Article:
02/05/2013 05:45 EST | Updated 04/07/2013 05:12 EDT

Who Will Stand Up and End Catholic School Funding?

In this photo provided by the Vatican newspaper L'Osservatore Romano, Pope Benedict XVI poses with the Chaldean Catholic Patriarch of Babylon and the Head of the Chaldean Catholic Church Louis Raphaël I Sako, center right, and members of the Synod during a private audience at the Vatican Monday, Feb. 4, 2013. (AP Photo/Osservatore Romano, ho)

When I first read the Toronto Star article "Catholic schools: Ontario parents fighting to have children exempt from religious studies," I wondered why Oliver Erazo sends his kids to Catholic school? And why is he spending so much energy fighting the Catholic board? His kids belong in the public system. But of course this is the public system, and this school is close to their home and has good ratings. Why should they go elsewhere?

Turns out according to Erazo's lawyer, Nathaniel Erskine-Smith, the law clearly states parents can get a full exemption for their children from religious courses and programs. The Catholic Board has granted them most of what they've requested, but won't acknowledge the legal requirement to do so under the Education Act.

I am a big believer in eliminating the publicly-funded Catholic school system altogether. I have nothing against Catholic schools, or only as much as I have against Jewish schools, Muslim schools or any other parochial school. I'd prefer to see religion relegated to the realm of extracurricular, but if you want it all day long, it's your choice. Just pay for it yourself.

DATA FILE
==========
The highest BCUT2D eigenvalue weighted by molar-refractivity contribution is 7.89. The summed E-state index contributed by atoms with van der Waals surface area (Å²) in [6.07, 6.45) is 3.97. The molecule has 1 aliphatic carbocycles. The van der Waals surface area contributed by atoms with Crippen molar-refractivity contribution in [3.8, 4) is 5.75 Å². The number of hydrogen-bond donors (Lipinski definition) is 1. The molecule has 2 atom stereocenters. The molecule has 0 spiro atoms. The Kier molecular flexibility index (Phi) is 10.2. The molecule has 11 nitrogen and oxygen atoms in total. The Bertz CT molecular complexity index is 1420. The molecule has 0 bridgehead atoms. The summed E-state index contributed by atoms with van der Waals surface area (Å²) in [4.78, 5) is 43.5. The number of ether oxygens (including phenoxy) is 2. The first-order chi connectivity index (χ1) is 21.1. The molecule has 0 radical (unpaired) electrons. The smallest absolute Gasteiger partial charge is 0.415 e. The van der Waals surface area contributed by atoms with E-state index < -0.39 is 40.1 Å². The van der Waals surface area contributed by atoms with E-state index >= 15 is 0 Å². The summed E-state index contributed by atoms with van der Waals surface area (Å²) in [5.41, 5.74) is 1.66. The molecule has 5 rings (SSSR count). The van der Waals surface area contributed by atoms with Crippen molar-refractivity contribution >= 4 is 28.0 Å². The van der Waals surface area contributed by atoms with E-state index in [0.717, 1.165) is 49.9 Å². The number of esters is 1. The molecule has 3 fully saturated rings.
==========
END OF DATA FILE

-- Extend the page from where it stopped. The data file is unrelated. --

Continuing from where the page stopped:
No government is going to approve funding for additional religious schools, but that doesn't mean those communities are not fighting for it on the principal of equity. And so they should. The system is unfair. But the route to equality is not to fund all, it's to fund none. It's so obvious.

I'm tired of hearing that access to a Catholic Education is guaranteed in the British North America Act. Lots of sexist, homophobic, racist, inequitable and exclusionary practices are grounded in ancient laws from religious texts to constitutions. That's no reason to keep them. In fact, we've slowly gotten rid of the most offensive of them because as a society, we believe they no longer represent our collective values. There may have been a good progressive reason in Protestant 1867 to protect the rights of minority Catholics, but today our pluralist society will be best served by secular education.

But sadly our Ontario politicians are too chicken to even wade into this debate, never mind do away with the injustice, as other provinces have been bold enough to do. I had a secret fantasy that as a parting gesture Dalton Mcguinty would end public funding for Catholic Education. But he didn't. Will Kathleen Wynne? I doubt it.

So this brings me back to Oliver Erazo, and his sons Amilcar and Jonathan. I'm revising my initial reaction of What can they possibly hope to achieve? I think they're on to something, as were the students and teachers who fought the Catholic Board's ban on Gay Straight Alliance clubs and won, despite the Church's homophobic doctrine.

The way to get to where we need to be -- one healthy public school system -- may just be through incremental challenges: putting time and energy into chipping away at the differences, to the point where the systems are so completely alike, there is no point in having both.

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